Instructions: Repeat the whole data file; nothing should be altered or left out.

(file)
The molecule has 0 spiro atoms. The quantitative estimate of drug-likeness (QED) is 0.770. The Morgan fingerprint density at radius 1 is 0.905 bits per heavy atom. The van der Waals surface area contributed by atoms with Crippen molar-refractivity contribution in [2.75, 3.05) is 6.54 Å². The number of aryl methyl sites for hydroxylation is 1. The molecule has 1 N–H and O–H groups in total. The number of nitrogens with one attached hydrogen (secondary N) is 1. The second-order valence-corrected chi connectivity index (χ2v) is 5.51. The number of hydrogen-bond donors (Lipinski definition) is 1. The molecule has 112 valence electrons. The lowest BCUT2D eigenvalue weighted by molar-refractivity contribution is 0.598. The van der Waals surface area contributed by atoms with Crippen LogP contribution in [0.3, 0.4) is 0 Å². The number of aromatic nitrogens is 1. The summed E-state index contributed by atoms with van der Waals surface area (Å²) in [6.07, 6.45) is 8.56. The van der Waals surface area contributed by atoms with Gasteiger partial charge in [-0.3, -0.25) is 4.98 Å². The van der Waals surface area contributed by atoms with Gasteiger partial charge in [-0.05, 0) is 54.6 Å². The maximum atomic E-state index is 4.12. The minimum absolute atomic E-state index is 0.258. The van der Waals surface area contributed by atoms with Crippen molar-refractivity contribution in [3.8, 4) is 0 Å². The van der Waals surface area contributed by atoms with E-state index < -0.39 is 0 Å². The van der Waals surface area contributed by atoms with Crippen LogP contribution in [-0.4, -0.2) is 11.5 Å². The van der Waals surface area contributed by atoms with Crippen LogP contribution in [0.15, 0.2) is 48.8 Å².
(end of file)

The molecule has 0 spiro atoms. The quantitative estimate of drug-likeness (QED) is 0.770. The Morgan fingerprint density at radius 1 is 0.905 bits per heavy atom. The van der Waals surface area contributed by atoms with Crippen molar-refractivity contribution in [2.75, 3.05) is 6.54 Å². The number of aryl methyl sites for hydroxylation is 1. The molecule has 1 N–H and O–H groups in total. The number of nitrogens with one attached hydrogen (secondary N) is 1. The second-order valence-corrected chi connectivity index (χ2v) is 5.51. The number of hydrogen-bond donors (Lipinski definition) is 1. The molecule has 112 valence electrons. The lowest BCUT2D eigenvalue weighted by molar-refractivity contribution is 0.598. The van der Waals surface area contributed by atoms with Crippen LogP contribution in [0.3, 0.4) is 0 Å². The number of aromatic nitrogens is 1. The summed E-state index contributed by atoms with van der Waals surface area (Å²) in [6.07, 6.45) is 8.56. The van der Waals surface area contributed by atoms with Gasteiger partial charge in [-0.3, -0.25) is 4.98 Å². The van der Waals surface area contributed by atoms with Gasteiger partial charge in [-0.05, 0) is 54.6 Å². The maximum atomic E-state index is 4.12. The minimum absolute atomic E-state index is 0.258. The van der Waals surface area contributed by atoms with Crippen molar-refractivity contribution in [3.8, 4) is 0 Å². The van der Waals surface area contributed by atoms with E-state index < -0.39 is 0 Å². The van der Waals surface area contributed by atoms with Crippen LogP contribution in [-0.4, -0.2) is 11.5 Å². The van der Waals surface area contributed by atoms with Crippen LogP contribution in [0.15, 0.2) is 48.8 Å².